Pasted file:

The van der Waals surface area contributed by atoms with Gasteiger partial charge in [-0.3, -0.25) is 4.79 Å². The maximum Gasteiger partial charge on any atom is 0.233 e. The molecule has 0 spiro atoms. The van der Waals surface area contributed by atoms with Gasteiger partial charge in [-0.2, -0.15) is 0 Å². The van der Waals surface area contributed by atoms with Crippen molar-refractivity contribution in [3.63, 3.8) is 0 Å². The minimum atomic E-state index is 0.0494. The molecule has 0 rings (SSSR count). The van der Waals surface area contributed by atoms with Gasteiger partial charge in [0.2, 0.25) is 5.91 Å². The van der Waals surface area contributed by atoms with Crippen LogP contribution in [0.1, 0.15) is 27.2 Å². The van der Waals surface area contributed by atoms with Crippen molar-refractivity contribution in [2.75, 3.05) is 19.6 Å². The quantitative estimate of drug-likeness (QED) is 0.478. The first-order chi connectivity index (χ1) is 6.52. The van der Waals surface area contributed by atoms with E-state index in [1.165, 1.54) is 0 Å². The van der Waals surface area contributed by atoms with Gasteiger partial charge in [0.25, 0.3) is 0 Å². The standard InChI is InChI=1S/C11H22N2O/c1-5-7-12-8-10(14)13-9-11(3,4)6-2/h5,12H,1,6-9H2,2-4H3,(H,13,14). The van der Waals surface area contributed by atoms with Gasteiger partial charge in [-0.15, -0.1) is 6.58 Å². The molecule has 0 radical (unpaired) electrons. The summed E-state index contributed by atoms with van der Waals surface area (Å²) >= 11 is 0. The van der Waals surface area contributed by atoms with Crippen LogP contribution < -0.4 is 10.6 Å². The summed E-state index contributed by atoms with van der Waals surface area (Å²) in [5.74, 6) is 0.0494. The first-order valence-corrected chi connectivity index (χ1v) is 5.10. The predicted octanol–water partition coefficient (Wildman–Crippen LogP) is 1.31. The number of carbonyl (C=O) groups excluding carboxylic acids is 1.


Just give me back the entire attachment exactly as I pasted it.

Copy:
The van der Waals surface area contributed by atoms with Gasteiger partial charge in [-0.3, -0.25) is 4.79 Å². The maximum Gasteiger partial charge on any atom is 0.233 e. The molecule has 0 spiro atoms. The van der Waals surface area contributed by atoms with Gasteiger partial charge in [-0.2, -0.15) is 0 Å². The van der Waals surface area contributed by atoms with Crippen molar-refractivity contribution in [3.63, 3.8) is 0 Å². The minimum atomic E-state index is 0.0494. The molecule has 0 rings (SSSR count). The van der Waals surface area contributed by atoms with Gasteiger partial charge in [0.2, 0.25) is 5.91 Å². The van der Waals surface area contributed by atoms with Crippen LogP contribution in [0.1, 0.15) is 27.2 Å². The van der Waals surface area contributed by atoms with Crippen molar-refractivity contribution in [2.75, 3.05) is 19.6 Å². The quantitative estimate of drug-likeness (QED) is 0.478. The first-order chi connectivity index (χ1) is 6.52. The van der Waals surface area contributed by atoms with E-state index in [1.165, 1.54) is 0 Å². The van der Waals surface area contributed by atoms with Gasteiger partial charge in [0.25, 0.3) is 0 Å². The standard InChI is InChI=1S/C11H22N2O/c1-5-7-12-8-10(14)13-9-11(3,4)6-2/h5,12H,1,6-9H2,2-4H3,(H,13,14). The van der Waals surface area contributed by atoms with Gasteiger partial charge in [-0.15, -0.1) is 6.58 Å². The molecule has 0 radical (unpaired) electrons. The summed E-state index contributed by atoms with van der Waals surface area (Å²) >= 11 is 0. The van der Waals surface area contributed by atoms with Crippen LogP contribution < -0.4 is 10.6 Å². The summed E-state index contributed by atoms with van der Waals surface area (Å²) in [5.74, 6) is 0.0494. The first-order valence-corrected chi connectivity index (χ1v) is 5.10. The predicted octanol–water partition coefficient (Wildman–Crippen LogP) is 1.31. The number of carbonyl (C=O) groups excluding carboxylic acids is 1.